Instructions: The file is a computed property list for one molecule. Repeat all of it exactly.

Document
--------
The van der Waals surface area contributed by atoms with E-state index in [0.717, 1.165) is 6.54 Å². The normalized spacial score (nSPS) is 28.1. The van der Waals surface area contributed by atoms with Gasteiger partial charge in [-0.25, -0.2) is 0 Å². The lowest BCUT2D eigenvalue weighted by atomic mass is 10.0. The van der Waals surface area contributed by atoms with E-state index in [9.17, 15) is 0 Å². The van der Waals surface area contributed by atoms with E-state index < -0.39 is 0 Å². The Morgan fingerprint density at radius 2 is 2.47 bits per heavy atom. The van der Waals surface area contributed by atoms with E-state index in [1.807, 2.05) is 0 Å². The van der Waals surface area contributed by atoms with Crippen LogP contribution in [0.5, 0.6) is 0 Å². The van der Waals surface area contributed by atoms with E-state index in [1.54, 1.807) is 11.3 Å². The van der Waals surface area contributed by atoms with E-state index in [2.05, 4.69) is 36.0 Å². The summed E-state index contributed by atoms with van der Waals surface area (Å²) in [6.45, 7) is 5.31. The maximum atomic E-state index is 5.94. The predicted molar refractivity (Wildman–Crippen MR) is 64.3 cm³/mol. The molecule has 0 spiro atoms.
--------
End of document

The van der Waals surface area contributed by atoms with E-state index in [0.717, 1.165) is 6.54 Å². The normalized spacial score (nSPS) is 28.1. The van der Waals surface area contributed by atoms with Gasteiger partial charge in [-0.25, -0.2) is 0 Å². The lowest BCUT2D eigenvalue weighted by atomic mass is 10.0. The van der Waals surface area contributed by atoms with E-state index in [9.17, 15) is 0 Å². The van der Waals surface area contributed by atoms with E-state index < -0.39 is 0 Å². The Morgan fingerprint density at radius 2 is 2.47 bits per heavy atom. The van der Waals surface area contributed by atoms with E-state index in [1.807, 2.05) is 0 Å². The van der Waals surface area contributed by atoms with Crippen LogP contribution in [0.5, 0.6) is 0 Å². The van der Waals surface area contributed by atoms with E-state index in [1.54, 1.807) is 11.3 Å². The van der Waals surface area contributed by atoms with E-state index in [2.05, 4.69) is 36.0 Å². The summed E-state index contributed by atoms with van der Waals surface area (Å²) in [6.45, 7) is 5.31. The maximum atomic E-state index is 5.94. The predicted molar refractivity (Wildman–Crippen MR) is 64.3 cm³/mol. The molecule has 0 spiro atoms.